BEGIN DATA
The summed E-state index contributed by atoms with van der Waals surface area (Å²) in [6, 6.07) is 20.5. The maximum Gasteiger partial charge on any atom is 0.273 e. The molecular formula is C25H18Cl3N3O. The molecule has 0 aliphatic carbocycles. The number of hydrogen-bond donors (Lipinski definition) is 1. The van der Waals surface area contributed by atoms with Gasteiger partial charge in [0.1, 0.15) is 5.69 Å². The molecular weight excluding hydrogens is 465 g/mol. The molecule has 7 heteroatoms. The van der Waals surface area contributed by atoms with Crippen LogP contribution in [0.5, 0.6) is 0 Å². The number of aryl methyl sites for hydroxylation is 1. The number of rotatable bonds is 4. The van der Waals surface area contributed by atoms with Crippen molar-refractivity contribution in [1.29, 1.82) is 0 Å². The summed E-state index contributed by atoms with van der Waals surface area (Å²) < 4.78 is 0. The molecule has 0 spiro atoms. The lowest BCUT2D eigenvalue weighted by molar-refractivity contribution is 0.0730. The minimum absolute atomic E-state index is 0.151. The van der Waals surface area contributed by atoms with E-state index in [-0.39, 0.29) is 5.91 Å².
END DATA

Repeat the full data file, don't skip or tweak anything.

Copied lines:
The summed E-state index contributed by atoms with van der Waals surface area (Å²) in [6, 6.07) is 20.5. The maximum Gasteiger partial charge on any atom is 0.273 e. The molecular formula is C25H18Cl3N3O. The molecule has 0 aliphatic carbocycles. The number of hydrogen-bond donors (Lipinski definition) is 1. The van der Waals surface area contributed by atoms with Gasteiger partial charge in [0.1, 0.15) is 5.69 Å². The molecular weight excluding hydrogens is 465 g/mol. The molecule has 7 heteroatoms. The van der Waals surface area contributed by atoms with Crippen LogP contribution in [0.5, 0.6) is 0 Å². The number of aryl methyl sites for hydroxylation is 1. The number of rotatable bonds is 4. The van der Waals surface area contributed by atoms with Crippen molar-refractivity contribution in [1.29, 1.82) is 0 Å². The summed E-state index contributed by atoms with van der Waals surface area (Å²) < 4.78 is 0. The molecule has 0 spiro atoms. The lowest BCUT2D eigenvalue weighted by molar-refractivity contribution is 0.0730. The minimum absolute atomic E-state index is 0.151. The van der Waals surface area contributed by atoms with E-state index in [-0.39, 0.29) is 5.91 Å².